“My sign says it all,” she said during a break. “My only complaint is the traffic. I drive through the ‘Kapaa Crawl’ every day. We can’t handle any more traffic.”

Yuen pointed out there are many steps and requirements that need to be met before HoKua Place is finalized. Most likely new traffic studies will be required. Along with those studies could come requirements to help with infrastructure upgrades.

Other than brief statements about how the project would fit into the county’s general plan, County of Kauai representatives didn’t have much to say about the EIS or the project at the meeting, particularly when it came to weighing in on whether the document was acceptable. Planning Department officials didn’t have “specific opinions” on several questions, a point commissioners brought up later in the meeting.

“County is not going to take a position on accessibility at this time,” a county representative said when the commission asked whether the EIS was approvable.

Later in the meeting, Giovanni brought it back up, saying: “It’s discouraging that the representation for County of Kauai had no comment on the record.”

Commissioner Edmund Aczon touched on the subject as well. Coming from Oahu, he said he didn’t have a strong familiarity with Kauai and was relying on “insight from the county” to help guide his understanding of how the zoning change and project would affect the island.

With the final EIS now approved by the state Land Use Commission, the next step for HoKua Place is the zoning change or land use district boundary amendment hearing before the same commission. The date for that meeting will be announced.


Jessica Else, staff writer, can be reached at 245-0452 or at jelse@thegardenisland.com

  1. Makani B. Howard December 18, 2019 8:56 am Reply

    Just wait and see, Hokua Place will morph into something else. What is on paper now is not what will be built. There WILL be more units.

    They ALWAYS bait and switch.

  2. Doug December 18, 2019 9:27 am Reply

    “Commissioner Edmund Aczon touched on the subject as well. Coming from Oahu, he said he didn’t have a strong familiarity with Kauai and was relying on “insight from the county” to help guide his understanding of how the zoning change and project would affect the island.”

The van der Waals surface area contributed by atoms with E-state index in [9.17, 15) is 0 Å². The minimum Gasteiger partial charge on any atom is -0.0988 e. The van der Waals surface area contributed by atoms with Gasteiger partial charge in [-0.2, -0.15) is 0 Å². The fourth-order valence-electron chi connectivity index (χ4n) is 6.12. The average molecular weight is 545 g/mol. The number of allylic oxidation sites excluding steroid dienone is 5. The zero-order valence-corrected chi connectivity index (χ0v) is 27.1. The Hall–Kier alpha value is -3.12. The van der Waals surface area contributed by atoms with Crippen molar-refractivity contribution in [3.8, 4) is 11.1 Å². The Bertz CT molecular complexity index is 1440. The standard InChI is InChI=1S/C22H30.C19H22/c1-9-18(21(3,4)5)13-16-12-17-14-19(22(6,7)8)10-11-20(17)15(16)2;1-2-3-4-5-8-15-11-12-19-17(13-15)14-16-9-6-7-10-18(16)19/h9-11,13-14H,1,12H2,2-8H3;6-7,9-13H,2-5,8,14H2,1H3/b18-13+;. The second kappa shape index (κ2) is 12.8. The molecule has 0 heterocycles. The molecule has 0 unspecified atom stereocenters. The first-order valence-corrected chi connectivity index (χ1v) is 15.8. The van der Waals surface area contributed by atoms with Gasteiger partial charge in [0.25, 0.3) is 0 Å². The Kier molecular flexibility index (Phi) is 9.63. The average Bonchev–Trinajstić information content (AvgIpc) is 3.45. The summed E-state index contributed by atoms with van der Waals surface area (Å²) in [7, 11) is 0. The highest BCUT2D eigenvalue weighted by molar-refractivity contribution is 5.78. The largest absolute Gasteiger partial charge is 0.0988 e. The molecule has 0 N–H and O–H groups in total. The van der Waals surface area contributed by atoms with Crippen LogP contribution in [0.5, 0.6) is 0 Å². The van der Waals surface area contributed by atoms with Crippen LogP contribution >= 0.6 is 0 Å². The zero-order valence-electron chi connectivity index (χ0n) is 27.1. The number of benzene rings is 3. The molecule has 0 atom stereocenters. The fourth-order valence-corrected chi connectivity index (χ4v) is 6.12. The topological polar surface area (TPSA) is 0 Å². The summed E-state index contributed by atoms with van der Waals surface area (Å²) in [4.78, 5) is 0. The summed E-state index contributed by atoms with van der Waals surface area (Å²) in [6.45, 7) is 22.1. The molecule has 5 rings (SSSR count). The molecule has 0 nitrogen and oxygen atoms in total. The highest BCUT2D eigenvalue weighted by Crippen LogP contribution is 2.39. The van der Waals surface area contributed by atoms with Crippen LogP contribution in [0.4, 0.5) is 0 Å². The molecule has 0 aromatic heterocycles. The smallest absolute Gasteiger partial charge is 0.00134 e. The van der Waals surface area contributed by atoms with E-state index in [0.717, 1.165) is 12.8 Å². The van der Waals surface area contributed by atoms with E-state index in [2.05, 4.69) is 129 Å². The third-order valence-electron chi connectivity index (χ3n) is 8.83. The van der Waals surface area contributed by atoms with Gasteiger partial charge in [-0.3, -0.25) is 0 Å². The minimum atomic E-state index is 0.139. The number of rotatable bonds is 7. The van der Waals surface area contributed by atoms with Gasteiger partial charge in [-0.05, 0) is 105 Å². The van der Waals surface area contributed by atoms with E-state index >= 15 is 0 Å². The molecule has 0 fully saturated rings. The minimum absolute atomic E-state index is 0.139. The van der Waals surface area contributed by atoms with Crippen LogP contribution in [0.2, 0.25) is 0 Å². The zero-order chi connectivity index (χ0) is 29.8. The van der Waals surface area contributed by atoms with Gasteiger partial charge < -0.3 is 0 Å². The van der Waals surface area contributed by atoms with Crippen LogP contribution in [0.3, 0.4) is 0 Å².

What the heck??????? These people are voting on major items affecting our island and they don’t even know what goes on here??????

  3. harry oyama December 18, 2019 6:48 pm Reply

    The vast majority of these commissioners are political cronies appointed to the DLNR infested with corruption and self interests. Why has not the DHHL investigate these commissioners for being NON-Hawaiians getting sweet heart deals on DHHL lands at cut throat $1 dollar a year leases, that are subleaed out at market prices earning them untold profits when Hawaiians are dying on waiting lists?

    War crimes investigation should also extend to these as well as the State.

  4. Anadah December 18, 2019 7:39 pm Reply

    Anadah get rich quick scheme by developers pimping Kauai and grading palms.

    This is a bad idea for the area. Kapaa is already the most densely populated area on the island and it cannot handle the increased infrastructure and housing.

    The elected officials don’t know what to do because these bunch of characters are worst than a canceled tv show.

    Is there not an affordable apartment complex near by? Oh yeah it was built that way and the county approved it for a ten year affordable price tag scheme then look at their mess now. They want to sell and sell high and the county saving face for another dumb move puts a faux bid.

    You can’t make this S up! How many fools actually believe these pimps?